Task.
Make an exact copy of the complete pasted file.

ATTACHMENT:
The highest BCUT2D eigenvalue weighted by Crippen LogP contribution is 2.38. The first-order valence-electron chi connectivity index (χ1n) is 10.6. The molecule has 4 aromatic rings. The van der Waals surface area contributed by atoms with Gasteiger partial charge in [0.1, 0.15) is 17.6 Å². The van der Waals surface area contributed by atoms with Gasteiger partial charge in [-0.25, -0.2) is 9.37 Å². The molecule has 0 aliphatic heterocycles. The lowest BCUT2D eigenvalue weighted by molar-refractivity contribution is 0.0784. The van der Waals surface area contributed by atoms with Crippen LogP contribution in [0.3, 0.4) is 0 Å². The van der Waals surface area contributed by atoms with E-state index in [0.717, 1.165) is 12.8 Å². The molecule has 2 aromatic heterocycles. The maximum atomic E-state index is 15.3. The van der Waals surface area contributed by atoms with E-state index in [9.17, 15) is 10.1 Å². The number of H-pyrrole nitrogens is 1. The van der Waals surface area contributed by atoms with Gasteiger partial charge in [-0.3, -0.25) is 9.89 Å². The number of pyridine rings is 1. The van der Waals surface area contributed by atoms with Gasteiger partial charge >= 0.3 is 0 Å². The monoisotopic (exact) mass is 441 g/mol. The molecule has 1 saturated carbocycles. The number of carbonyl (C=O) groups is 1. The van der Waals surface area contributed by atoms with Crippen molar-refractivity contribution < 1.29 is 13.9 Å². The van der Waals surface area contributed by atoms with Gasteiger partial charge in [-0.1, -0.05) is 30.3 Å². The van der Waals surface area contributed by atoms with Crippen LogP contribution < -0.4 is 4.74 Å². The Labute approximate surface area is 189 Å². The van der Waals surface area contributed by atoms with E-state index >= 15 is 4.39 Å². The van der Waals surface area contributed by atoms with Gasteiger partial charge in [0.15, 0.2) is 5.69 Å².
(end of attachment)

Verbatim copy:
The highest BCUT2D eigenvalue weighted by Crippen LogP contribution is 2.38. The first-order valence-electron chi connectivity index (χ1n) is 10.6. The molecule has 4 aromatic rings. The van der Waals surface area contributed by atoms with Gasteiger partial charge in [0.1, 0.15) is 17.6 Å². The van der Waals surface area contributed by atoms with Gasteiger partial charge in [-0.25, -0.2) is 9.37 Å². The molecule has 0 aliphatic heterocycles. The lowest BCUT2D eigenvalue weighted by molar-refractivity contribution is 0.0784. The van der Waals surface area contributed by atoms with Crippen LogP contribution in [0.3, 0.4) is 0 Å². The van der Waals surface area contributed by atoms with E-state index in [0.717, 1.165) is 12.8 Å². The molecule has 2 aromatic heterocycles. The maximum atomic E-state index is 15.3. The van der Waals surface area contributed by atoms with E-state index in [9.17, 15) is 10.1 Å². The number of H-pyrrole nitrogens is 1. The van der Waals surface area contributed by atoms with Gasteiger partial charge in [-0.3, -0.25) is 9.89 Å². The number of pyridine rings is 1. The van der Waals surface area contributed by atoms with Gasteiger partial charge >= 0.3 is 0 Å². The monoisotopic (exact) mass is 441 g/mol. The molecule has 1 saturated carbocycles. The number of carbonyl (C=O) groups is 1. The van der Waals surface area contributed by atoms with Crippen molar-refractivity contribution < 1.29 is 13.9 Å². The van der Waals surface area contributed by atoms with Gasteiger partial charge in [-0.1, -0.05) is 30.3 Å². The van der Waals surface area contributed by atoms with Crippen LogP contribution < -0.4 is 4.74 Å². The Labute approximate surface area is 189 Å². The van der Waals surface area contributed by atoms with E-state index >= 15 is 4.39 Å². The van der Waals surface area contributed by atoms with Gasteiger partial charge in [0.15, 0.2) is 5.69 Å².